An estimation of the parallax accuracy has also been obtained with stars distant enough so that their estimated distance through period-luminosity relation or spectro-photometry is known accurately enough. We are using the period-luminosity relation for Cepheids and RRLyrae, and we use the APOGEE DR14, LAMOST DR2 for which we compute spectro-photometric distance modulus, as well as the SEGUE K Giant Survey (Xue et al. 2014). For all those catalogues for which we derive the distance modulus, we use 2MASS stars with quality flags AAA and the magnitude independent of extinction to derive the distance modulus, as in Arenou et al. (2017), with the extinction coefficients computed using the Fitzpatrick and Massa (2007) extinction law. To avoid being dominated by potential systematics in those estimates, we select only stars distant enough so that the error on their parallax is 10 times smaller than the Gaia one.
APOGEE DR14. Distance moduli were computed using a Bayesian method on the Padova isochrones (Bressan et al. 2012, CMD 2.7) and using the magnitude independent of extinction . The prior on the mass distribution used the IMF of Chabrier (2001), while the prior on age was chosen flat. Stars too far from the isochrones were rejected using the criterion. It led to 135 898 stars with mas. We checked that those distances are in agreement with the ones provided together with the APOGEE DR14 data (http://www.sdss.org/dr14/data_access/value-added-catalogs/?vac_id=apogee-dr14-based-distance-estimations/).
LAMOST DR2. The same method has been applied to LAMOST data (Luo et al. 2015). It leads to 115 555 stars with mas.
GCSV RR Lyrae. We selected RR Lyrae stars from the GCVS 5.1 (Samus’ et al. 2017) (http://www.sai.msu.su/gcvs/gcvs/) catalogue. We used the period luminosity relation of Muraveva et al. (2015), assuming a mean metallicity of -1 dex with a dispersion of 0.6 dex. An increase in the uncertainty of 0.15 mag is added to take into account the fact that we use here the observed and not the mean magnitude. As above, we use the magnitude independent of extinction . The J-K colour is derived from Catelan (2004) transformed in the 2MASS system using the transformations of Carpenter (2001). The catalogue contains 5 554 stars with mas.
Gaia RR Lyrae. We selected RR Lyrae classified as RRab by both the supervised classification and the SOS. We used the same method to derive the distance modulus as for the GCSV RR Lyrae, except that we use the metallicity information provided together with the Gaia DR2 RR Lyrae when available. The catalogue contains 14 587 stars with mas.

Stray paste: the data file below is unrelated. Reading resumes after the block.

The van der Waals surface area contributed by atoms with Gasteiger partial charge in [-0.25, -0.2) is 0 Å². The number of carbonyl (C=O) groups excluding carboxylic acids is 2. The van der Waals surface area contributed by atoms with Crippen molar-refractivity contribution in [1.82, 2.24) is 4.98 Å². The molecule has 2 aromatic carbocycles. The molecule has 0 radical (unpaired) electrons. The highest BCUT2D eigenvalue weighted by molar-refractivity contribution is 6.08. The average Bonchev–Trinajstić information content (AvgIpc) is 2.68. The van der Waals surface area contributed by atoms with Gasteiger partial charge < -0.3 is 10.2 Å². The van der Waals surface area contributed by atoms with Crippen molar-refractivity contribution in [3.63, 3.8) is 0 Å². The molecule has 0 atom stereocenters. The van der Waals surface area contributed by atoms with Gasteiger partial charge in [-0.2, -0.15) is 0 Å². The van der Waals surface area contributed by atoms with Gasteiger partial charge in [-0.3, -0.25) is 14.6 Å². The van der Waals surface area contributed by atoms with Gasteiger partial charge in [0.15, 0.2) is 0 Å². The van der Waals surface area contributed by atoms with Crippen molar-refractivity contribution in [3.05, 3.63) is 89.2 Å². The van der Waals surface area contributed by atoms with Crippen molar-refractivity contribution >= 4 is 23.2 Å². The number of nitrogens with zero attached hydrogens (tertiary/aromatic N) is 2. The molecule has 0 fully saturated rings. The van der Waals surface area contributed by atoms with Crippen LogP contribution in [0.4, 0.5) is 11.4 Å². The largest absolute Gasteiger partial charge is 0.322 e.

Gaia Cepheids. We select Cepheids classified as fundamental mode CEP by both the supervised classification and the SOS. We use the period luminosity relation of Fouqué et al. (2007). The catalogue contains 1 620 stars with mas.
The validation of the positions and reference frame was done using different QSO catalogues: ICRF2 (Fey et al. 2015), RFC2016c (http://astrogeo.org/vlbi/solutions/rfc_2016c/) removing sources with the unreliable coordinate flag, LQRF (Andrei et al. 2009). Those were also used to test the parallax zero point and uncertainties as well as the proper motions.
In addition to the above general tests, specific tests have also been done on known double and multiple systems from Hipparcos (HIP2 van Leeuwen 2007b) and Tycho-2 (TDSC, Fabricius et al. 2002) in order to detect any possible bias between single and non-single stars. For non-Hipparcos systems, we use the component designation given in the TDSC (m_TDSC) to distinguish between primary components (A or Aa), unresolved systems (AB), and secondary components (all other entries in TDSC). For Hipparcos systems, four categories with increasing periods were distinguished: stochastic solutions (short period, solution type Sn = 1 modulo 10 in HIP2), acceleration stars with seven- or nine-parameter solutions (intermediate period, Sn = 7 or 9 modulo 10 in HIP2), secondary components (long period, separation as provided in the original Hipparcos Catalogue), and other double stars (the remaining non-single stars). The characteristics of these Hipparcos and Tycho systems were compared to those of the well-behaved Hipparcos sample described above, adding the extra criterion of passing the test comparing the parallax and proper motion between Hipparcos and Gaia. Of course, many unknown unresolved binaries may hide within these single-star samples.
A difference in behaviour between those different subsets with respect to the single-star samples is looked for, using various parameters: the parallax and proper motion residuals, and the Gaia errors, goodness of fit, and excess noise (source modelling errors). Mainly acceleration solutions are expected to show large discrepancies between their proper motions in Gaia and those from Hipparcos or TDSC. Another source of discrepancy may be the fictitious difference created by the comparison of Gaia and Hipparcos proper motions for close systems for which only the photocentre was observed by Hipparcos. Several other tests are done on secondary components, checking whether the separation or position angle with respect to the primary component had no adverse effect.